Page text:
I changed hundreds of lives…CLICK HERE to find out how!
That title, in Internet parlance, is what’s known as clickbait. Surely you’ve seen examples such as these during your web-browsing adventures…
Here’s the secret to cheap car insurance your state doesn’t want you to know…
17 fun facts you didn’t know about #oklaed bloggers…
This amazing ingredient is the hidden key to permanent weight loss…
I clicked on the last one. The answer is hemlock.
I start today’s post with the clickbait hook because fellow educator Mindy Dennison has challenged those of us in the blogosphere to answer the question, Why Teach? Given that we’re always discussing the teacher shortage and policy conditions that diminish the profession, this is a very hard question to answer. I want to do while sounding neither cliché nor like authentic frontier gibberish.
I also want to turn it into a two part question for administrators, with the second one being, Why Teach Here? We not only need to sell our profession; we also need to sell our own schools and districts. Sure, it’s a little self-serving, but most of us have chosen to teach/work where we are. There have to be good reasons.
Those of you who know me understand that I’m not much into hype. I say what I think. I won’t try to tell you why teaching is better than every other profession in the world. I’ve met people who thought they wanted to teach and found out they were wrong. I’ve also met people who left some other more lucrative career and never looked back.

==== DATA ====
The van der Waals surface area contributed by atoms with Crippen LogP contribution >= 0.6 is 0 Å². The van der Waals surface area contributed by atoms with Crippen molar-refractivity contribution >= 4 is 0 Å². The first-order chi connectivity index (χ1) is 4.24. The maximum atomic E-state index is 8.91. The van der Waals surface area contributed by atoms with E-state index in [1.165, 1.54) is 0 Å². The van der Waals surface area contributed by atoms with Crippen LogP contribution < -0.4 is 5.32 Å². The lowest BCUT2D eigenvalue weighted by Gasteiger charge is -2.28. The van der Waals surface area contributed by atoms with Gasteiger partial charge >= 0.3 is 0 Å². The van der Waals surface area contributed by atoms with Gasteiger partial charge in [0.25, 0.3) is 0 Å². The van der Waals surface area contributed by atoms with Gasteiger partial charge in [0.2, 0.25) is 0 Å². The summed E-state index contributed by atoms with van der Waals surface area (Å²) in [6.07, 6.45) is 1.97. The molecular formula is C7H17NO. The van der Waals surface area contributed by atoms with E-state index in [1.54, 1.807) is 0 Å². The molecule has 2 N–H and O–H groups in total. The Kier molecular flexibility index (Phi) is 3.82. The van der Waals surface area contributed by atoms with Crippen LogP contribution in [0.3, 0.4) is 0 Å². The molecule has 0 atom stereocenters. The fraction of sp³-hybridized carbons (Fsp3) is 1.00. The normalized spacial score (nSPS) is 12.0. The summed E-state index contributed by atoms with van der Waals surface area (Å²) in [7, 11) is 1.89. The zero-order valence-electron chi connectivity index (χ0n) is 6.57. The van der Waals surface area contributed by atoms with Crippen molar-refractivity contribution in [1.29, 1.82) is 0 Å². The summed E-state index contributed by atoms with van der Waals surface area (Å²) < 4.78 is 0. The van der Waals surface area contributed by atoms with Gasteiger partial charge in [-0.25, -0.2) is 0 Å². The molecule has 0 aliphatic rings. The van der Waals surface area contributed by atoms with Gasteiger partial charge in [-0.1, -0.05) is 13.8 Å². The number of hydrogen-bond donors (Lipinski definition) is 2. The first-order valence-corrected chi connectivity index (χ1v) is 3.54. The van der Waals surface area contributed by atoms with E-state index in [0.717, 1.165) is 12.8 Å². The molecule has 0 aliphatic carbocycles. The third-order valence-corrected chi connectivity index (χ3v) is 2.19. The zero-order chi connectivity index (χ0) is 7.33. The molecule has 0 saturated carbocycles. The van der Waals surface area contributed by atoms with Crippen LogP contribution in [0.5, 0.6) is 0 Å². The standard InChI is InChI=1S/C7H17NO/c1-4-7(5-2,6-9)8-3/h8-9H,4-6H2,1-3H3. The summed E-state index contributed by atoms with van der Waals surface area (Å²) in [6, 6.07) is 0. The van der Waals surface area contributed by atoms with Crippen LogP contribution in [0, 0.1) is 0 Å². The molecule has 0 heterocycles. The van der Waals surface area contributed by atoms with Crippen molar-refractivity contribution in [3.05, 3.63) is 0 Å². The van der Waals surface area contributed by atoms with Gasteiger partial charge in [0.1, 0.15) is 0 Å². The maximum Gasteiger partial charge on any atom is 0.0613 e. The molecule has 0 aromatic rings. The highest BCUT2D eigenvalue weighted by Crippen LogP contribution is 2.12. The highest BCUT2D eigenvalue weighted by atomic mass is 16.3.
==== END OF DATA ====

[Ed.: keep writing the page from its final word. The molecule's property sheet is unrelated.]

From 22 years in education, I can pretty much sum up most people’s reason for entering teaching into three categories –
Each of these can be valid reasons, but they don’t equally translate to likelihood for success. I’ll expound a little bit on each:
(Passion for) Kids
The best reason to enter the teaching profession, hands down, is that you are driven to make the lives of children better. You don’t care who or where you teach; you just want a room full of kids. It could be that you were raised by teachers or that you remember a teacher who reached out to you when it seemed as if no one else would. It could be any number of things. On the other hand, what 18, 20, or 22 year-old knows for certain that he/she would love to spend the next 35 years around kids of any age? I didn’t. I learned within the first month that helping students learn and find success in this world is my passion. I just can’t pretend that this was my initial motivation.
(Passion for) Content
I love writing. Have I mentioned that before? I love reading too, but at 17 when I chose English as my major, it was because of my love of writing. I chose teaching because I thought it would be enjoyable to emulate some of my favorite English teachers. I could see myself teaching students, having a similar impact on them to what my teachers had on me. I loved the idea of reading my favorite books with students and discussing what they mean.